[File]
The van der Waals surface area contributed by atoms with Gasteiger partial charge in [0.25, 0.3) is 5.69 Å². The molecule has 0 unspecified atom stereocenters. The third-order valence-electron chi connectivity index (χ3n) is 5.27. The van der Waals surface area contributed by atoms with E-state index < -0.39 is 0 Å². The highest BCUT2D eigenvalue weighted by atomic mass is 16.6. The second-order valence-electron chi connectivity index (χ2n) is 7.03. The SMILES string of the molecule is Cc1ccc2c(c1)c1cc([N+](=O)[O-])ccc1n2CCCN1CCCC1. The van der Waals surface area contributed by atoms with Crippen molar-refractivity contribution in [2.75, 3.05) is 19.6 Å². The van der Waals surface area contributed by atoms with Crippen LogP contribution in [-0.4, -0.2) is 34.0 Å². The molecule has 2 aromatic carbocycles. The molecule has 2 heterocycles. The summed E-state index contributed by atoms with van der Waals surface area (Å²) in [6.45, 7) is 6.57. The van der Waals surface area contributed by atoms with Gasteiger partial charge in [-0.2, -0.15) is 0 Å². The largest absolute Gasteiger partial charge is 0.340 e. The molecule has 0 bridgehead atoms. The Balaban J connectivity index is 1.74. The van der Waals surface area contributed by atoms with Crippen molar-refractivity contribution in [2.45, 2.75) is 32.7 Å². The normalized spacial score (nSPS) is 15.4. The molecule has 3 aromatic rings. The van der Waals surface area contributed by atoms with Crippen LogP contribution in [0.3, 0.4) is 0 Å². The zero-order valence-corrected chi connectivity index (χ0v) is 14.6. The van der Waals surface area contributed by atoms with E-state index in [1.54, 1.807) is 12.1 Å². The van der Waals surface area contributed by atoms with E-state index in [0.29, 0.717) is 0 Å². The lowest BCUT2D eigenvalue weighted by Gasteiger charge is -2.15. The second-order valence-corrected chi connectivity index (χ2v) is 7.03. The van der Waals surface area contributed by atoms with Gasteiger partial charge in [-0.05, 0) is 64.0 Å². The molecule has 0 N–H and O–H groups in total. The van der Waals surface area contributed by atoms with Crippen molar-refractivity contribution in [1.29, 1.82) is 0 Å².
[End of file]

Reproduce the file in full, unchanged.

The van der Waals surface area contributed by atoms with Gasteiger partial charge in [0.25, 0.3) is 5.69 Å². The molecule has 0 unspecified atom stereocenters. The third-order valence-electron chi connectivity index (χ3n) is 5.27. The van der Waals surface area contributed by atoms with E-state index < -0.39 is 0 Å². The highest BCUT2D eigenvalue weighted by atomic mass is 16.6. The second-order valence-electron chi connectivity index (χ2n) is 7.03. The SMILES string of the molecule is Cc1ccc2c(c1)c1cc([N+](=O)[O-])ccc1n2CCCN1CCCC1. The van der Waals surface area contributed by atoms with Crippen molar-refractivity contribution in [2.75, 3.05) is 19.6 Å². The van der Waals surface area contributed by atoms with Crippen LogP contribution in [-0.4, -0.2) is 34.0 Å². The molecule has 2 aromatic carbocycles. The molecule has 2 heterocycles. The summed E-state index contributed by atoms with van der Waals surface area (Å²) in [6.45, 7) is 6.57. The van der Waals surface area contributed by atoms with Gasteiger partial charge in [-0.2, -0.15) is 0 Å². The largest absolute Gasteiger partial charge is 0.340 e. The molecule has 0 bridgehead atoms. The Balaban J connectivity index is 1.74. The van der Waals surface area contributed by atoms with Crippen molar-refractivity contribution in [2.45, 2.75) is 32.7 Å². The normalized spacial score (nSPS) is 15.4. The molecule has 3 aromatic rings. The van der Waals surface area contributed by atoms with Crippen LogP contribution in [0.3, 0.4) is 0 Å². The zero-order valence-corrected chi connectivity index (χ0v) is 14.6. The van der Waals surface area contributed by atoms with E-state index in [1.54, 1.807) is 12.1 Å². The van der Waals surface area contributed by atoms with E-state index in [0.29, 0.717) is 0 Å². The lowest BCUT2D eigenvalue weighted by Gasteiger charge is -2.15. The second-order valence-corrected chi connectivity index (χ2v) is 7.03. The van der Waals surface area contributed by atoms with Gasteiger partial charge in [-0.05, 0) is 64.0 Å². The molecule has 0 N–H and O–H groups in total. The van der Waals surface area contributed by atoms with Crippen molar-refractivity contribution in [1.29, 1.82) is 0 Å².